A good resource for seeing what domains are selling for is the Domain Name Journal year to date sales chart at Domain name Journal. Reviewing recent domain sales can give you some perspective on why some domains are asking for a premium price. If your a business, service or local club, focusing on a domain name with a local keyword in it may be a good way to get a quality domain for an affordable price.
Purchasing a premium domain at a premium price may seem a bit unreasonable at first, though it is actually a very sound investment. Consider how much advertising you will do for your business over a year. A recent media study from IE Small Business reports the major media costs as follows:
Newspapers – $1,300 per week for 2” x 2” ad
Television – $200,000 for one 30-second commercial (during prime-time)
Direct Mail - $1,500 for 1,000 4x6 postcards (includes postage)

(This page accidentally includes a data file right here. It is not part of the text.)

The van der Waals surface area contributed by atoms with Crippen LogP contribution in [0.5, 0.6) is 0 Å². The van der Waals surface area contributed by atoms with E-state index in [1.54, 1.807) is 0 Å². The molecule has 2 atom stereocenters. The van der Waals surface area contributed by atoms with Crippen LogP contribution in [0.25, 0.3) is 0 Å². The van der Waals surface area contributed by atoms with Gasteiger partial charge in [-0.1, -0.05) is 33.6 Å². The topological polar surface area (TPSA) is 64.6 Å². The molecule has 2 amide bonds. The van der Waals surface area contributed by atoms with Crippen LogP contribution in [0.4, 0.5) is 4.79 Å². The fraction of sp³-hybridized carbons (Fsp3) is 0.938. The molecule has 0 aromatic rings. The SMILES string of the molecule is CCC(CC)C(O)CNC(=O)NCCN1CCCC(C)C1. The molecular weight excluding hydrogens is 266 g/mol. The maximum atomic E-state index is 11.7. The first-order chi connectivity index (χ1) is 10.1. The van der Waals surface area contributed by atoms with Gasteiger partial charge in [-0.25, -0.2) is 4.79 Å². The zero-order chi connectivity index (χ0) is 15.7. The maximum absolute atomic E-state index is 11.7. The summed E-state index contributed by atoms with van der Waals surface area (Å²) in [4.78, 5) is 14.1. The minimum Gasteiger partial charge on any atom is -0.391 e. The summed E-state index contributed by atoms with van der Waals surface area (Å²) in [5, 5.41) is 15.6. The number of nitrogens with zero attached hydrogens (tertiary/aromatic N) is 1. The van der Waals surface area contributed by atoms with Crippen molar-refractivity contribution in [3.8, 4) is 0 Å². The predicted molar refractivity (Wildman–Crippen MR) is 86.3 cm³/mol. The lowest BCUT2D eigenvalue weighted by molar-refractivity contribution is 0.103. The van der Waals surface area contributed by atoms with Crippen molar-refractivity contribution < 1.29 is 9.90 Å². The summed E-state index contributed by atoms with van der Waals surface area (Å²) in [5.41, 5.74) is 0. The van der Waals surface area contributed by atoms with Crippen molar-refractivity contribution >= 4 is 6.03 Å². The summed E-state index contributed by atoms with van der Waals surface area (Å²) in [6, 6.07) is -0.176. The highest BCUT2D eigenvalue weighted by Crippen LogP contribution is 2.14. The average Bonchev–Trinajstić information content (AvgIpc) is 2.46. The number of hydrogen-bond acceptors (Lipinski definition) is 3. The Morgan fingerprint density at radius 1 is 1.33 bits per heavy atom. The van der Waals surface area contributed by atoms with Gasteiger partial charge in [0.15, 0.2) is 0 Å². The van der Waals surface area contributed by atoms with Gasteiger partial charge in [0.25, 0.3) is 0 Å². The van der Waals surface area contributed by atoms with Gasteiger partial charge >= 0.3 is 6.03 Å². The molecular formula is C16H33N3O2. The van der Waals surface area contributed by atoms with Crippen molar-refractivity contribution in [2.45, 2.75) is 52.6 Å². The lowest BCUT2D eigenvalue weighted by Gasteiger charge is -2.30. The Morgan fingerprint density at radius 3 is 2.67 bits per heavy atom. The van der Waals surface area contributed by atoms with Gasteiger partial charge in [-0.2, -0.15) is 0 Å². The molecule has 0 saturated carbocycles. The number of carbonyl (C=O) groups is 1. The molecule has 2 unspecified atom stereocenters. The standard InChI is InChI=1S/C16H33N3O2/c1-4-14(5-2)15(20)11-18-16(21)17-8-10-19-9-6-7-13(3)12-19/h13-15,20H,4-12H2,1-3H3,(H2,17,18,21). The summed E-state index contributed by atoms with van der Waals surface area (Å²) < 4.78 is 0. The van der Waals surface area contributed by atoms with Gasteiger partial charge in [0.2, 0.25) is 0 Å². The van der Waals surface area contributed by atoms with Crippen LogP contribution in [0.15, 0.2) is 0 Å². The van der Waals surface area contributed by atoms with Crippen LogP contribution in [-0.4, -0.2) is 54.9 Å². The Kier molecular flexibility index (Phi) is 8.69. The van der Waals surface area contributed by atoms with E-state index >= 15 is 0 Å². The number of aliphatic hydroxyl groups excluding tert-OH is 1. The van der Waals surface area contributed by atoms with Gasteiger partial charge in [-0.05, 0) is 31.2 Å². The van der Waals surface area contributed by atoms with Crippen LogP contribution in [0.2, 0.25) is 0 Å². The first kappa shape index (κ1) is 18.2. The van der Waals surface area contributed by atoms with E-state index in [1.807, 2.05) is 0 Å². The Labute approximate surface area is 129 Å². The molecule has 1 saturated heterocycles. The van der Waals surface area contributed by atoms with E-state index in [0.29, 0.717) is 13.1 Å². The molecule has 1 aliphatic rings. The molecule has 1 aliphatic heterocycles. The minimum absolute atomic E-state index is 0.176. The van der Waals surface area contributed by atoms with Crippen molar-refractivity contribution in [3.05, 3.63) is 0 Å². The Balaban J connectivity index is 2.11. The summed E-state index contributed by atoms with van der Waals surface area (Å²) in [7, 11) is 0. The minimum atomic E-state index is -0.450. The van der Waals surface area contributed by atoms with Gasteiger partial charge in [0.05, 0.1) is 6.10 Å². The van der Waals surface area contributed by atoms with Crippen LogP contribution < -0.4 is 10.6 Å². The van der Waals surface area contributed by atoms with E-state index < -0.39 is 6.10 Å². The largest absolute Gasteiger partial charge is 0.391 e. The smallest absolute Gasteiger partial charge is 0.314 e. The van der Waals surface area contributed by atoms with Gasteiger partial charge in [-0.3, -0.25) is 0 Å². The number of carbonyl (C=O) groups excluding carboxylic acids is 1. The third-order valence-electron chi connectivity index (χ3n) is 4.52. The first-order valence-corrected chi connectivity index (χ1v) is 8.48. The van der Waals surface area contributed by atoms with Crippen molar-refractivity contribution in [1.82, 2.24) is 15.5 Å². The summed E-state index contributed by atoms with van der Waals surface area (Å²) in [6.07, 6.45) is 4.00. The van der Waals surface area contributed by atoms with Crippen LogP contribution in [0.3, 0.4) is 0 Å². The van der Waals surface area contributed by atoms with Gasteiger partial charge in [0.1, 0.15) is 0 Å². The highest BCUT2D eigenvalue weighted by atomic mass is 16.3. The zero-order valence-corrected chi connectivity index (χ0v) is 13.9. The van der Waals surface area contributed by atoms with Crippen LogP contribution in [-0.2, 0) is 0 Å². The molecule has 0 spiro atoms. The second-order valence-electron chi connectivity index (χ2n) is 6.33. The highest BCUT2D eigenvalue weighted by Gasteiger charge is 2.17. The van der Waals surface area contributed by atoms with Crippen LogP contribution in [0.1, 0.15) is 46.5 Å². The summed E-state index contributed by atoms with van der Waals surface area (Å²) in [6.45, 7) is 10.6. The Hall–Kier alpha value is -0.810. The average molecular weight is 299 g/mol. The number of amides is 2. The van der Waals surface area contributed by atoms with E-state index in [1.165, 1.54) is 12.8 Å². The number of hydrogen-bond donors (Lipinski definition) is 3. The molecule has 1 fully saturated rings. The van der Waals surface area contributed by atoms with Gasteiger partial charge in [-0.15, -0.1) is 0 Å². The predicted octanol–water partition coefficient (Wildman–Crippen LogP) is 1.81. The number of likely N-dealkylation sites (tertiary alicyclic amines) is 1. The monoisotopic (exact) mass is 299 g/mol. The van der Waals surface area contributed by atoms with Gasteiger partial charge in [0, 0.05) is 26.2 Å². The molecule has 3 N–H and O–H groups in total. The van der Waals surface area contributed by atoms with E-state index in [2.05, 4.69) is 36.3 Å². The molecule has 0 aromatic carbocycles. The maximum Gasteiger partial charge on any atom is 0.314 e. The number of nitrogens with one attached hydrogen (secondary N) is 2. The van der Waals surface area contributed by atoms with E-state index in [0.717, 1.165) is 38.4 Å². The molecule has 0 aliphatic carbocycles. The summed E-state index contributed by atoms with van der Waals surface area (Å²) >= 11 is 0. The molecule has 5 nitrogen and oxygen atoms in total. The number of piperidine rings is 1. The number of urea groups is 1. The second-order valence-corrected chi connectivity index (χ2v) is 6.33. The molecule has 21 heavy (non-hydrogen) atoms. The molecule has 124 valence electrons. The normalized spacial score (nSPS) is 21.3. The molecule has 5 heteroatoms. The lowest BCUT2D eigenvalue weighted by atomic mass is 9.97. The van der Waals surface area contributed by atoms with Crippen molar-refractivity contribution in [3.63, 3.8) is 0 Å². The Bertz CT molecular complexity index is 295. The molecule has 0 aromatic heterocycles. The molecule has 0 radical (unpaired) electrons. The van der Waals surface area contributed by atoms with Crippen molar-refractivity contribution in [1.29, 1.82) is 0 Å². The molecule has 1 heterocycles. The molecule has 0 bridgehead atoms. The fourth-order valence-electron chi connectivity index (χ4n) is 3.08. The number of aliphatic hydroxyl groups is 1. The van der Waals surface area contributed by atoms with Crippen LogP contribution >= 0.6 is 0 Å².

Radio - $90 to $120 per week on a rotator (prices higher if time slots for ad are selective)
Magazines - $1,200 to $5,000 per month or per issue (depends on ad size and demographics)
Outdoor (billboard) - $3,000 per week
Online - $0.60 pay-per-click or $1,200 - $1,800 a month for aggressive campaigns
We have found the above rates to be conservative, and the generally only have a success rate of 2-3%. Based on the above, two or three magazine ads plus a direct mailer can set you back almost $20k, and you will be lucky if you get a few customers. Compare this to spending $20k on a premium domain that is directly related to your product or niche and drives direct, targeted traffic to your website 24 hours a day 7 days a week for years and years.